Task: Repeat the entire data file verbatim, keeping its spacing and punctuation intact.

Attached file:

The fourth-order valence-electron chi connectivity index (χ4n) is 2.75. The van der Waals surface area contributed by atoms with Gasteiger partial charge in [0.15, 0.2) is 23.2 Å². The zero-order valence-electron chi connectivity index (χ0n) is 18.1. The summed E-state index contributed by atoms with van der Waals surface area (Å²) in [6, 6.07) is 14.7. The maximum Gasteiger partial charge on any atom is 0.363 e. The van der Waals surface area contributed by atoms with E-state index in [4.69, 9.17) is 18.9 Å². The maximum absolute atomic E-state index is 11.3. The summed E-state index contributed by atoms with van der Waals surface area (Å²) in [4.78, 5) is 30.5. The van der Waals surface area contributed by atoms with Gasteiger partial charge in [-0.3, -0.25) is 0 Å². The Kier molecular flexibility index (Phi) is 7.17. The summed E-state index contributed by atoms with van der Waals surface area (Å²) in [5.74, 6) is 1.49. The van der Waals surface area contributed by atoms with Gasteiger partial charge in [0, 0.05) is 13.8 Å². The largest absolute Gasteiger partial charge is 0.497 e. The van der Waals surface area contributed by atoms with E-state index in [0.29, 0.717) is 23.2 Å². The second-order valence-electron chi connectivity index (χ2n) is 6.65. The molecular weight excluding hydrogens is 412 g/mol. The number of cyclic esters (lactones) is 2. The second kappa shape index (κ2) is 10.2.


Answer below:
The fourth-order valence-electron chi connectivity index (χ4n) is 2.75. The van der Waals surface area contributed by atoms with Gasteiger partial charge in [0.15, 0.2) is 23.2 Å². The zero-order valence-electron chi connectivity index (χ0n) is 18.1. The summed E-state index contributed by atoms with van der Waals surface area (Å²) in [6, 6.07) is 14.7. The maximum Gasteiger partial charge on any atom is 0.363 e. The van der Waals surface area contributed by atoms with E-state index in [4.69, 9.17) is 18.9 Å². The maximum absolute atomic E-state index is 11.3. The summed E-state index contributed by atoms with van der Waals surface area (Å²) in [4.78, 5) is 30.5. The van der Waals surface area contributed by atoms with Gasteiger partial charge in [-0.3, -0.25) is 0 Å². The Kier molecular flexibility index (Phi) is 7.17. The summed E-state index contributed by atoms with van der Waals surface area (Å²) in [5.74, 6) is 1.49. The van der Waals surface area contributed by atoms with Gasteiger partial charge in [0, 0.05) is 13.8 Å². The largest absolute Gasteiger partial charge is 0.497 e. The van der Waals surface area contributed by atoms with E-state index in [0.29, 0.717) is 23.2 Å². The second-order valence-electron chi connectivity index (χ2n) is 6.65. The molecular weight excluding hydrogens is 412 g/mol. The number of cyclic esters (lactones) is 2. The second kappa shape index (κ2) is 10.2.